Skip to main content

20th September 2018

Interview: Joshua Mellard, the musical director of MSC Big Band

Liv Clarke speaks to Joshua Mellard, a Manchester graduate who is helping to take MSC Big Band into a new direction
Interview: Joshua Mellard, the musical director of MSC Big Band
Photo: MSC Big Band/Steve Morris

MSC Big band is a 26 piece live band formed of students from the University of Manchester and the Royal Northern College of Music, and professional musicians. They are about to release their first EP “MSC Big Band Tapes: Vol 1”, featuring five cover songs. I spoke to Joshua Mellard, the musical director of the band about how he got involved with the band and the direction its going in.

MSC Big Band is composed of roughly half students and half graduates, and is run by a team of five. The band itself has been going for about five years now, although it has experienced a change of creative direction in the past two years. They have previously played venues such as Squirrels and Antwerp Mansion, but they have recently performed at Band on the Wall. Their musical style is branching out away from the traditional big band sound. “If we are going to set ourselves apart from other big bands we need to move in a more specific direction, more towards UK jazz and hip hop”, Joshua tells me, “we see ourselves as trying to push what generic big band style is.”

The band is certainly going from strength to strength in terms of success. They have moved away from the student circuit and are now venturing into larger, more well-known venues. On Friday the 14th of September they played at Band on the Wall with underground acts K15 and SNO, enabling them to expand their audience and introduce more people to the MSC experience. The new EP further reflects their ongoing success; it’s the first time they have recorded music.

However, trying to fit a 26 piece band into a recording studio was not the easiest of experiences, “Logistically it was a very big challenge”, Joshua reveals, “it was difficult to make sure everyone was free. Obviously big bands are not recorded often, so there is not a standard procedure.” The band worked in a studio based in Withington and run by Matt Brown, who helped them throughout the process. The business side of things proved difficult too, since all the songs were covers, “we had to spend a lot of time double checking whether things were legal,” he says.

Joshua has been involved in MSC for nearly four years now, he started out just playing in the band during first year, then took over running it in his second. During his time at university he also played in the Not Quite Big Band and the Tom Barber Trio. Joshua tells me that when he started running it, he had specific ideas of where he wanted the band to go and now these ideas are coming to fruition, “we wanted to create a scene, not just a unique experience. The focus is more the environment it creates, rather than the music itself. We don’t see the performances as gigs, more as a general event. Like a 26 piece DJ.”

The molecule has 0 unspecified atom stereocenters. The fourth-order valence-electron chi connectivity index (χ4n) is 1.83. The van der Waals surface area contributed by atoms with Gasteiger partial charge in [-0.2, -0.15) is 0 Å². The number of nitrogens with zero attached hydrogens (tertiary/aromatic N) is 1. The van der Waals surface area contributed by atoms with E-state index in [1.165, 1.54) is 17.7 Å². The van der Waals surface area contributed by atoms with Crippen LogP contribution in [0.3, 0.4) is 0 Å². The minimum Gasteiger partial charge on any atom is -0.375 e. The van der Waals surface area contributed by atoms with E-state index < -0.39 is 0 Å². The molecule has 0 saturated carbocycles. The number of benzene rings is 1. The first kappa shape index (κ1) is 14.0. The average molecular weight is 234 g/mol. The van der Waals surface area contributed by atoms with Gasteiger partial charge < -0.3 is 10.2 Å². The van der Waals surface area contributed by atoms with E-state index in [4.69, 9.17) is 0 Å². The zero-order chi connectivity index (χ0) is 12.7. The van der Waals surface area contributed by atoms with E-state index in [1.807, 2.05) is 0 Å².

In terms of current students wanting to get involved with music, Joshua advises them to get involved with the Manchester University Music Society as they have lots of opportunities. “If you’re setting up your own thing, find a group of people and see if you gel. Go to gigs together, see what direction you want to go in. Make sure everyone’s on the same page. If you become a member of MUMS you can book rehearsal spaces.”

After the EP release, where do the band want to go next? Joshua is keen to push the band further and get more involved with the larger Manchester scene; “A goal of the band is to branch out into the community, maybe start working with charities. Music as a degree is not incredibly diverse, so if we’re going to reflect Manchester, which is a wonderfully diverse place, we need to get more involved with the Manchester community at a deeper level. The main aim musically is to carry on what we’re doing as people enjoy it.”

You can see what MSC Big Band do next on their Facebook page: MSC Big Band.

More Coverage

Manchester’s continuing problem with inaccessibility: On the redesign of NQ’s Stevenson Square

The re-design of Stevenson Square apparently complies with standards set by the Department for Transport, so why is it being criticised by sight-loss charity Henshaws, and charity patron Dave Steele?

“I want the truth, whatever it is”: The representation of student journalism in Riverdale

Riverdale, Netflix’s long-running TV show, offers a uniquely compelling depiction of student journalism

From Our Correspondent: Uncovering Berlin’s lesser-known clubs

We turn to Berlin for our next edition of ‘From Our Correspondent’, where our writer discovers that the city’s smaller, less sought-after clubs are more to her liking

Thread Therapy: In conversation with UoM’s Fashion Society and embroidery artist Stephanie Evans

In this ‘in conversation with,’ we speak to Deansgate’s resident embroidery artist, Stephanie Evans, who runs free thread journalling classes, and Fashionsoc’s President, Anou Stubbs, on their collaboration, needlework, and student well-being